In a previous interview you did, you said when you were living at home with your parents you had more stability and things were better and it seems like now the more well known you’re getting, the more problems that occur. Does that have to do with the record being so dark?

I don’t know. It’s definitely a different time in my life. The thing is I’m not the same guy I was three years ago when I wrote King of the Beach just the same as I wasn’t the same guy that wrote ‘Wavves’ two years prior to that. So I don’t know. I guess it just happens to be a point in my life where the last year or so has been a little bit more… not necessarily more difficult, but more confusing.

In the future would you rather want to be more well known or just keep making stuff on your own?

I mean I’d like to make money. If you’re asking me if I want to be famous, if that’s your question, then the answer is no, I don’t. At all. But being in the public eye is a little bit a part of this. I know that going into it but I don’t want to be unable to walk around. That would be really shitty, I think. But I don’t think I have to worry about that anytime soon (laughs). I don’t think that’s going to be a problem for me.

What’s the status of the video game?

The video game already came out. It came out a while ago called Weed Demon.

Is the comic book out as well?

The comic book is not out. We just finished it like two days ago. It got finished. So it’s going to press now and it will be out as soon as we get it back.

What can people expect from the comic book?

They can expect… I don’t know. I can’t really tell them what to expect. They’ll have to wait and see. I’ve posted some stuff about it, exactly what the premise is. It’s about a group of teenagers. It takes place in kind of a bizarro world after a nuclear reaction basically. But it will be out soon enough.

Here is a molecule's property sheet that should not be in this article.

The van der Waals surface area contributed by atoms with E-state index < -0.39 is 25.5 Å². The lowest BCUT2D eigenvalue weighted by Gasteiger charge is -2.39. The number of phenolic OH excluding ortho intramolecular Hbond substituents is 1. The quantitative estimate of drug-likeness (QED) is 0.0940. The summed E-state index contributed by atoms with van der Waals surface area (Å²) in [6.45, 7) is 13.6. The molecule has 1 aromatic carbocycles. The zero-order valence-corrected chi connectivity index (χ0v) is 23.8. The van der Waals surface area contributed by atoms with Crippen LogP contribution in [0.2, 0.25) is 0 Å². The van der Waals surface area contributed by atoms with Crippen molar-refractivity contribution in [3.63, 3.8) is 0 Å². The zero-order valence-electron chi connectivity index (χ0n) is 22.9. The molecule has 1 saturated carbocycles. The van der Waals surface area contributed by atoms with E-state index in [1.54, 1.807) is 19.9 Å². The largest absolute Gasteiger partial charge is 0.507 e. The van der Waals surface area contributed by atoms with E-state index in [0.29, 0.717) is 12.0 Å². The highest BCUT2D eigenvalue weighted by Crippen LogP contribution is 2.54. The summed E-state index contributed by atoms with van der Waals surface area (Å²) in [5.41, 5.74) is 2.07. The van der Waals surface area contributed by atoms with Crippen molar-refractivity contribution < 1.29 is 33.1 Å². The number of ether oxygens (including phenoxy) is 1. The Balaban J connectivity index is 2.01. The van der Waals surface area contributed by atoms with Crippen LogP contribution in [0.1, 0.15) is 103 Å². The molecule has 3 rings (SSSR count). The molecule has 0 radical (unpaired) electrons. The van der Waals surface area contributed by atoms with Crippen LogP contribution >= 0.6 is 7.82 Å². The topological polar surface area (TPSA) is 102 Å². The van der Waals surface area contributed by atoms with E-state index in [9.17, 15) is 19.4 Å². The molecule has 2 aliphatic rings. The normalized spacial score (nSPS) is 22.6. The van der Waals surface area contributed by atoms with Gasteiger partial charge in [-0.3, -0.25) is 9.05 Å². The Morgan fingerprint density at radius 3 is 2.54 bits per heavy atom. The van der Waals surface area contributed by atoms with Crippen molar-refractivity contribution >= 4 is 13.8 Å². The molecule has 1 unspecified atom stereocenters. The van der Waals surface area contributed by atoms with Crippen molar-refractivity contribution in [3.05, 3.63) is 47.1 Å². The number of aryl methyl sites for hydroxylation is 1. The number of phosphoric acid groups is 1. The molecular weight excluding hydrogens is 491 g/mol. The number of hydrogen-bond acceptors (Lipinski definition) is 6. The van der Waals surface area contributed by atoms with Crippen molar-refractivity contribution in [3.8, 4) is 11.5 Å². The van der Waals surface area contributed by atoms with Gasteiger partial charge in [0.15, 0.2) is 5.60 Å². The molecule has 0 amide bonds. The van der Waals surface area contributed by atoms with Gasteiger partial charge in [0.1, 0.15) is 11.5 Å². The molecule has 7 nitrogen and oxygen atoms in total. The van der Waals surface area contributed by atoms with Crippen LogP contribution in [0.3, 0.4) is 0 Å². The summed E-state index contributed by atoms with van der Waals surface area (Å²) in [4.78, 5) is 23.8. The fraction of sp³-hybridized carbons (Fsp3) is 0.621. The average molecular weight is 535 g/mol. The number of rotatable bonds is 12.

You’ve also stated in interviews that drinking was a big part of the album making process on this new record. Can you take us through that?

It was different every day. It wasn’t really a part of the process, I guess. It just happened to be… we just drank every day. But the actual process of recording was varied; some days we would just sit around and try pedal combinations and amp and head combinations. Other days we’d be tracking vocals all day. It really depended.

Finally, what’s next for you guys?

We’re on a five-week tour right now. I’m in a van on the 5 going to San Francisco and then after that we’re going to go to Asia for two weeks and then we go to Australia after that for a month and then after that we’ll do another string of shows in the US and then probably go do a UK Europe thing. So I’m doing basically this and selling a ton of merch (laughs).

Are you scoring anything?

I have a record coming out. I produced a record for this guy named DaVinci. But no, I’m not scoring anything at the moment. I’d like to though. That would be sick.